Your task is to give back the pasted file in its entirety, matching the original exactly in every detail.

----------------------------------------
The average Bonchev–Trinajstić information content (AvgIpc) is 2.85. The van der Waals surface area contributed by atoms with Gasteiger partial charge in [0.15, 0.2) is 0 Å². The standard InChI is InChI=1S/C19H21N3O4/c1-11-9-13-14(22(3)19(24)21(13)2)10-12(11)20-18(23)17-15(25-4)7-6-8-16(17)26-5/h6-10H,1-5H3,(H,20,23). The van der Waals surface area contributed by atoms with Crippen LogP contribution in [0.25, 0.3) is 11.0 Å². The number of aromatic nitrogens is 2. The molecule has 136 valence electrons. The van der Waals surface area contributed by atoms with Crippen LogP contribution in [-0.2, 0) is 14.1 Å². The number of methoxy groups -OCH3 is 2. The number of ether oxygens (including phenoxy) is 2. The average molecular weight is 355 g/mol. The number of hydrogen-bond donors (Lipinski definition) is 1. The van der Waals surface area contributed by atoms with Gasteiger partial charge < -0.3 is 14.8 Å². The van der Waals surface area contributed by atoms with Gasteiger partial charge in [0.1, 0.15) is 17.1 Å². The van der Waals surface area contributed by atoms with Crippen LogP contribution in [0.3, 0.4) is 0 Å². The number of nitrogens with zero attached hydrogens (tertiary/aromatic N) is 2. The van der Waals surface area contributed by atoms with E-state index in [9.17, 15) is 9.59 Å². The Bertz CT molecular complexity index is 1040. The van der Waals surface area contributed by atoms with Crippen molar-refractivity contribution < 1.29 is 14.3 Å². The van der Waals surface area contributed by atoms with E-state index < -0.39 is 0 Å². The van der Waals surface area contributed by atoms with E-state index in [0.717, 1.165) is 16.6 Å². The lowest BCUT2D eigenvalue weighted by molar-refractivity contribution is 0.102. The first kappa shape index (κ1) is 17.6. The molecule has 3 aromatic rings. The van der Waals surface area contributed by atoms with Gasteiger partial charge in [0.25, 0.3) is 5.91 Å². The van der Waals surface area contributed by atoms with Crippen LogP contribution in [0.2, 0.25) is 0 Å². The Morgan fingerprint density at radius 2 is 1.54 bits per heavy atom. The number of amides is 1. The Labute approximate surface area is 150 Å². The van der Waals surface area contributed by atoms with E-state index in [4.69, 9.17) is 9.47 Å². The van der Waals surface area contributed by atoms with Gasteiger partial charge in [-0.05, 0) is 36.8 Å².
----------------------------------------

The average Bonchev–Trinajstić information content (AvgIpc) is 2.85. The van der Waals surface area contributed by atoms with Gasteiger partial charge in [0.15, 0.2) is 0 Å². The standard InChI is InChI=1S/C19H21N3O4/c1-11-9-13-14(22(3)19(24)21(13)2)10-12(11)20-18(23)17-15(25-4)7-6-8-16(17)26-5/h6-10H,1-5H3,(H,20,23). The van der Waals surface area contributed by atoms with Crippen LogP contribution in [0.25, 0.3) is 11.0 Å². The number of aromatic nitrogens is 2. The molecule has 136 valence electrons. The van der Waals surface area contributed by atoms with Crippen LogP contribution in [-0.2, 0) is 14.1 Å². The number of methoxy groups -OCH3 is 2. The number of ether oxygens (including phenoxy) is 2. The average molecular weight is 355 g/mol. The number of hydrogen-bond donors (Lipinski definition) is 1. The van der Waals surface area contributed by atoms with Gasteiger partial charge < -0.3 is 14.8 Å². The van der Waals surface area contributed by atoms with Gasteiger partial charge in [0.1, 0.15) is 17.1 Å². The van der Waals surface area contributed by atoms with Crippen LogP contribution in [0.3, 0.4) is 0 Å². The number of nitrogens with zero attached hydrogens (tertiary/aromatic N) is 2. The van der Waals surface area contributed by atoms with E-state index in [9.17, 15) is 9.59 Å². The Bertz CT molecular complexity index is 1040. The van der Waals surface area contributed by atoms with Crippen molar-refractivity contribution < 1.29 is 14.3 Å². The van der Waals surface area contributed by atoms with E-state index < -0.39 is 0 Å². The van der Waals surface area contributed by atoms with E-state index in [0.717, 1.165) is 16.6 Å². The lowest BCUT2D eigenvalue weighted by molar-refractivity contribution is 0.102. The first kappa shape index (κ1) is 17.6. The molecule has 3 aromatic rings. The van der Waals surface area contributed by atoms with Gasteiger partial charge in [0.25, 0.3) is 5.91 Å². The van der Waals surface area contributed by atoms with Crippen LogP contribution in [0.2, 0.25) is 0 Å². The Morgan fingerprint density at radius 2 is 1.54 bits per heavy atom. The number of amides is 1. The Labute approximate surface area is 150 Å². The van der Waals surface area contributed by atoms with E-state index in [4.69, 9.17) is 9.47 Å². The van der Waals surface area contributed by atoms with Gasteiger partial charge in [-0.05, 0) is 36.8 Å².